The Gospel reading for the fourth Sunday in Lent is recognised by many as Jesus’ best parable and the greatest story ever told. This story is about our relationship with God and with one another. The Gospel and business of God is redemption of souls especially through the healing of homes and marriage. As we celebrate the importance of mothers today, the reflection is that they have a great responsibility towards the redemption of the family, the church, and the nation. Jesus’ story is about family – the children, the father though nothing was said about the mother. My intention is to point out and celebrate the most conspicuously absent character in Jesus’ parable. The question is where is the mother and wife of the lost husband? Mothers are not just builder of homes, they are the heart beat of the church, the community and nation. The message is, under the increasing seductions of today’s culture and when the devil is doing everything to destroy Christian home and marriage, we need Prodigal mothers to stop the trend of children leaving home for riotous living, becoming disillusioned hence, increase in crime rate. I think mothers are best manager of home and children, and I will like us to reflect on the prodigal mother, a symbol of love without vacation.

Prodigal Mother is defined as “one who spends or gives lavishly or foolishly, one who moves toward or closer to someone else.”  The book of Proverbs provides us some helpful hints on a deeper understanding and high honour of the maternal task in the context of a Prodigal mother. The reflection of the goodness of a Prodigal mother and effects on the household, nations and churches points not just to love without vacation but a duty with devotion. Using the words of the Proverbs, a Prodigal mother seeks wool, and flax, and works willingly with her hands. A Prodigal mother is like the merchants’ ships; she brings her food from afar. She rises also while it is yet night, and gives meat to her household, and a portion to her maidens (Prov 31:13-15)

Prodigal mother is the kind of mother who pursues, who moves toward her children, opens her mouth with wisdom, and in her tongue is the law of kindness. Prodigal mother looks well to the ways of her household, and eats not the bread of idleness (Prov 31:26-27). She seeks to pour out her own life for her children when to all the world it seems foolish. My example of a Prodigal mother is my mother, Gbadua Rachael Olusola, now in her late 80s. When I flopped and failed and loose control, her love seep into my soul and ‘echo the voice of our Prodigal God.’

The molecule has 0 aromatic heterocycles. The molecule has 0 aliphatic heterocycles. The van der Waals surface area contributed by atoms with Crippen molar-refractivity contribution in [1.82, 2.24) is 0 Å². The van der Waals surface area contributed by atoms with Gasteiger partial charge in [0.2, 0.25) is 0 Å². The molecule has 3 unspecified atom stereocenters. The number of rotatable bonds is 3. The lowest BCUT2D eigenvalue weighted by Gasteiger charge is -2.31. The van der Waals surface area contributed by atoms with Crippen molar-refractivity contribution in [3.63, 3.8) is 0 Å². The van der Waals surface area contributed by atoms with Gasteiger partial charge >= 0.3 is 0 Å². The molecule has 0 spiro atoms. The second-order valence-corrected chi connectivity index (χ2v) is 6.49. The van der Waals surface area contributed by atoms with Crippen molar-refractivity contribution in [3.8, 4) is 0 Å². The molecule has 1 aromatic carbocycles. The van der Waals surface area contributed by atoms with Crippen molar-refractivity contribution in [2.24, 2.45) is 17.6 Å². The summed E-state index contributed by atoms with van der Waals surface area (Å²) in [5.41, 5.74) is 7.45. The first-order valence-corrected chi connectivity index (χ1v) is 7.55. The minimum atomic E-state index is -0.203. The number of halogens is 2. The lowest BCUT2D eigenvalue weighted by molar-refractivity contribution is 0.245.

Prodigal mother is ready to embrace, to comfort, to reach into the dark places where her children are camping or hanging out. Prodigal mother in the context of Jesus’ story always identify with the shame and squander of her child returning and repenting. Prodigal mother know how to clean the utter mess of her children and always ready to receive them back without condition. Prodigal mother easily and quickly ignores the sin and harm committed by her children. This is love without vacation. Prodigal mother do not harm one child to please the other child, rather she finds a way to make sure her indiscriminate love to one child does not wound the other child. Prodigal mother functions in the disguise of those we despise, reject, frustrate, disappoint and abandon. Prodigal mother ‘comes to us and challenges us to participate in a radical, irresponsible hospitality.’ Prodigal mother beyond the seductions of today’s culture comes to us ‘subverting social norms and opening’ her ‘life to the chaos the prodigal brings.’

Prodigal mothers are always ready to overcome prejudice and thereby embrace ‘the thirsty, the oppressed, the imprisoned, the lame, the blind, the abused, the neglected …’ children. Transfiguring Lent in the Spirit of Jesus Christ calls us to renew and restore the lost and invisible place of the Prodigal mothers in our homes, churches, and nations. The negative influences of the seductions of today’s culture are promoting missing mothers and lonely fathers at home and on the street. The truth is that, going by the missing mother in Jesus’ parable, the missing Prodigal mothers in our culture today points to the decline in our churches, and the crime, the disconnections, and divisions in our communities and nations. Spiritual, economic, growth, and community connections are best expressed in a godly woman’s approach to life.

On the importance of Mothering Sunday, let us reflect and pray with the words of Julie Ward Howe who organised the first American Mother’s Day back in 1872. She said, “Arise, then, women of this day!  Arise all women who have hearts!  Say firmly:  “Our husbands shall not come to us reeking with carnage for caresses and applause.  Our sons shall not be taken from us to unlearn all we have been able to teach them of charity, mercy and patience.  We women of one country will be too tender of those of another country to allow our sons to be trained to injure theirs”…Let women bewail and commemorate the dead and solemnly counsel with each other as the means whereby the human family can live in peace.” Beyond flowers and eating, Mothering Sunday is about celebrating the role of women through the use of their intellect, their determination, their bodies and their voices to pray for revival of home and marriage as the bedrock of a peaceful and prosperous nation. It is time for women to stand together and pray back the lost child, the lost church, the lost nation and the lost husband.

God bless all mothers. Happy and renewing Mothering Sunday.